In 1996 NYU physicist Alan Sokal submitted a fake essay to a postmodern literary journal.  The essay (which was published) was a Trojan Horse that badly embarrassed the journal’s editors.  It purported to argue, in an intentionally incoherent way, that science has suffered “paradigm shifts” (in Thomas Kuhn’s term) that throw doubt on the entire enterprise of rational, objective thought and on the notion of a reality that’s in any way independent of cultural perspective.

As Sokal and Bricmont put it in Fashionable Nonsense, the book they wrote on what is now known as “The Sokal Hoax,” “One encounters frequently, in postmodernist writings, the claim that more-or-less recent scientific developments have not only modified our view of the world but have also brought about profound philosophical and epistemological shifts—in short, that the very nature of science has changed.  The examples cited most frequently in support of this thesis are quantum mechanics, Gödel’s theorem, and chaos theory….”  However, these Kuhnian conclusions drawn from quantum mechanics, Gödel’s theorem, chaos theory, and the theory of relativity “are based mostly on confusions.”

Kuhn is a surprise villain here, though Sokal and Bricmont concede that his work, while misleading, is far more serious, credible, and intellectually sincere than that of Jacques Lacan, Jean Baudrillard, Luce Irigaray, and Julia Kristeva.  On the other hand, radical left-winger Noam Chomsky is a surprise ally in the fight against radical “epistemic relativism.”  Sokal and Bricmont quote from one of Chomsky’s 1969 lectures: “George Orwell once remarked that political thought, especially on the left, is a sort of masturbation fantasy in which the world of fact hardly matters. That’s true, unfortunately, and it’s part of the reason that our society lacks a genuine, responsible, serious left-wing movement.”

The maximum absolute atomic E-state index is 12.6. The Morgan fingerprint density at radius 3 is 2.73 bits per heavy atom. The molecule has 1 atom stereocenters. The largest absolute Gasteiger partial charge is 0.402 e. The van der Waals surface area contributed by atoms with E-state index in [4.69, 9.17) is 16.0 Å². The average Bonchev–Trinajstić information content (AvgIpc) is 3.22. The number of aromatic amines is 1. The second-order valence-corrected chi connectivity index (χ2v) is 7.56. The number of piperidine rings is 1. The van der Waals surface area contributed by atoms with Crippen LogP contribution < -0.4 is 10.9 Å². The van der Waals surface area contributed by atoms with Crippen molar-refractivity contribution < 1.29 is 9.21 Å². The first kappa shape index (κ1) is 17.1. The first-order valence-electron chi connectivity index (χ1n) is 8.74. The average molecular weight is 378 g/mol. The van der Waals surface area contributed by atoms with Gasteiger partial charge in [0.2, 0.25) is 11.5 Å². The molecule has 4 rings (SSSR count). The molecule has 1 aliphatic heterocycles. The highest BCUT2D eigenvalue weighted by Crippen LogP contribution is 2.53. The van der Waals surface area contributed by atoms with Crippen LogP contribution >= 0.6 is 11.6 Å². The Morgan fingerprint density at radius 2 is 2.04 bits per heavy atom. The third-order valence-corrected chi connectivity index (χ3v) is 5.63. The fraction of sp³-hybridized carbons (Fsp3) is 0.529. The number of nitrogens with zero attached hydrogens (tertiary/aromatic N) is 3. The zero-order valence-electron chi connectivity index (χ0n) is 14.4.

Alan Sokal is himself a self-described leftist and I think he’s very good on this point.  He wrote in Lingua Franca in 1996: “Theorizing about the ‘social construction of reality’ won’t help us find an effective treatment for AIDS or devise strategies for preventing global warming.  Nor can we combat false ideas in history, sociology, economics and politics if we reject notions of truth and falsity.”  Which is why, as Sokal and Bricmont argue, “The traditional left, in both its Marxist and non-Marxist variants, generally saw itself as the rightful inheritor of the Enlightenment and as the embodiment of science and rationality.”

The pithiest thing Sokal ever said isn’t in Fashionable Nonsense, but in his 1996 essay which revealed the hoax: “[A]nyone who believes the laws of physics are mere social conventions is invited to try transgressing those conventions from the windows of my apartment.  (I live on the twenty-first floor.)”

Contrary to one of its blurbs, this is not by any stretch “a hilarious romp.”  It’s not entertainment, but it’s a very important book that, as philosopher Thomas Nagel wrote in The New Republic, “should have an impact at least on the next generation of students.”